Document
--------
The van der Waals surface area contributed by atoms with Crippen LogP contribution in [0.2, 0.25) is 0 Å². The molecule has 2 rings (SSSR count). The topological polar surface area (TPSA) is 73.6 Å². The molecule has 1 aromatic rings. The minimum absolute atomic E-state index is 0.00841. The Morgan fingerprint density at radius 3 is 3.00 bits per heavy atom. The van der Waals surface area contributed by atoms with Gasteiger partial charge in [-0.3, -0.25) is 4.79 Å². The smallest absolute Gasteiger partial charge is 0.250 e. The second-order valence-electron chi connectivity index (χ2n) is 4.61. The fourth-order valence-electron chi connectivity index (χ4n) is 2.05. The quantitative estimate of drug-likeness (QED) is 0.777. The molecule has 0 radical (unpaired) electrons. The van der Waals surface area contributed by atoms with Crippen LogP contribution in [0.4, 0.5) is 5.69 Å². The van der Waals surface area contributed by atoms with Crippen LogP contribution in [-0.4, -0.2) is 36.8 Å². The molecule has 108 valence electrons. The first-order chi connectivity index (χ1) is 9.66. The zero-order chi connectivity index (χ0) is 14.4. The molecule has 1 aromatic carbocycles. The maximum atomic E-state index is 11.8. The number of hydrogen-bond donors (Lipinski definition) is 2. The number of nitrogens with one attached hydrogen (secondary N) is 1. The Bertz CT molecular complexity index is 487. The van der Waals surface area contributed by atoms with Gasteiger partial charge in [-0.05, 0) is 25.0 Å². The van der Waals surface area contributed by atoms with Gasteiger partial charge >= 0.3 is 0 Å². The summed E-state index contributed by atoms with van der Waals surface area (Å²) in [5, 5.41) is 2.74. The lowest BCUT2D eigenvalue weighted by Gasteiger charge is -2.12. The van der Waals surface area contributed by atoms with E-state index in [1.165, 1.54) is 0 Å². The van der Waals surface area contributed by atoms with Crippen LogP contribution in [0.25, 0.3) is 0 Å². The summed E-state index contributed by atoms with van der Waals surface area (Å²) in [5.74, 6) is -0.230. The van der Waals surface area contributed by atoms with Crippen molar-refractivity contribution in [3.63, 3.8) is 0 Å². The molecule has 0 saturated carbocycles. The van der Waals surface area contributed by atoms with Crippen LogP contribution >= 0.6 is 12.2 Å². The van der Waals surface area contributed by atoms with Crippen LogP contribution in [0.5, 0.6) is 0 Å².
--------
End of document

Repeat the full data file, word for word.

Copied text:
The van der Waals surface area contributed by atoms with Crippen LogP contribution in [0.2, 0.25) is 0 Å². The molecule has 2 rings (SSSR count). The topological polar surface area (TPSA) is 73.6 Å². The molecule has 1 aromatic rings. The minimum absolute atomic E-state index is 0.00841. The Morgan fingerprint density at radius 3 is 3.00 bits per heavy atom. The van der Waals surface area contributed by atoms with Gasteiger partial charge in [-0.3, -0.25) is 4.79 Å². The smallest absolute Gasteiger partial charge is 0.250 e. The second-order valence-electron chi connectivity index (χ2n) is 4.61. The fourth-order valence-electron chi connectivity index (χ4n) is 2.05. The quantitative estimate of drug-likeness (QED) is 0.777. The molecule has 0 radical (unpaired) electrons. The van der Waals surface area contributed by atoms with Crippen LogP contribution in [0.4, 0.5) is 5.69 Å². The van der Waals surface area contributed by atoms with Crippen LogP contribution in [-0.4, -0.2) is 36.8 Å². The molecule has 108 valence electrons. The first-order chi connectivity index (χ1) is 9.66. The zero-order chi connectivity index (χ0) is 14.4. The molecule has 1 aromatic carbocycles. The maximum atomic E-state index is 11.8. The number of hydrogen-bond donors (Lipinski definition) is 2. The number of nitrogens with one attached hydrogen (secondary N) is 1. The Bertz CT molecular complexity index is 487. The van der Waals surface area contributed by atoms with Gasteiger partial charge in [-0.05, 0) is 25.0 Å². The van der Waals surface area contributed by atoms with Gasteiger partial charge >= 0.3 is 0 Å². The summed E-state index contributed by atoms with van der Waals surface area (Å²) in [5, 5.41) is 2.74. The lowest BCUT2D eigenvalue weighted by Gasteiger charge is -2.12. The van der Waals surface area contributed by atoms with E-state index in [1.165, 1.54) is 0 Å². The van der Waals surface area contributed by atoms with Crippen LogP contribution in [0.25, 0.3) is 0 Å². The summed E-state index contributed by atoms with van der Waals surface area (Å²) in [5.74, 6) is -0.230. The van der Waals surface area contributed by atoms with Crippen molar-refractivity contribution in [3.63, 3.8) is 0 Å². The molecule has 0 saturated carbocycles. The van der Waals surface area contributed by atoms with Crippen LogP contribution >= 0.6 is 12.2 Å². The van der Waals surface area contributed by atoms with Crippen LogP contribution in [0.5, 0.6) is 0 Å².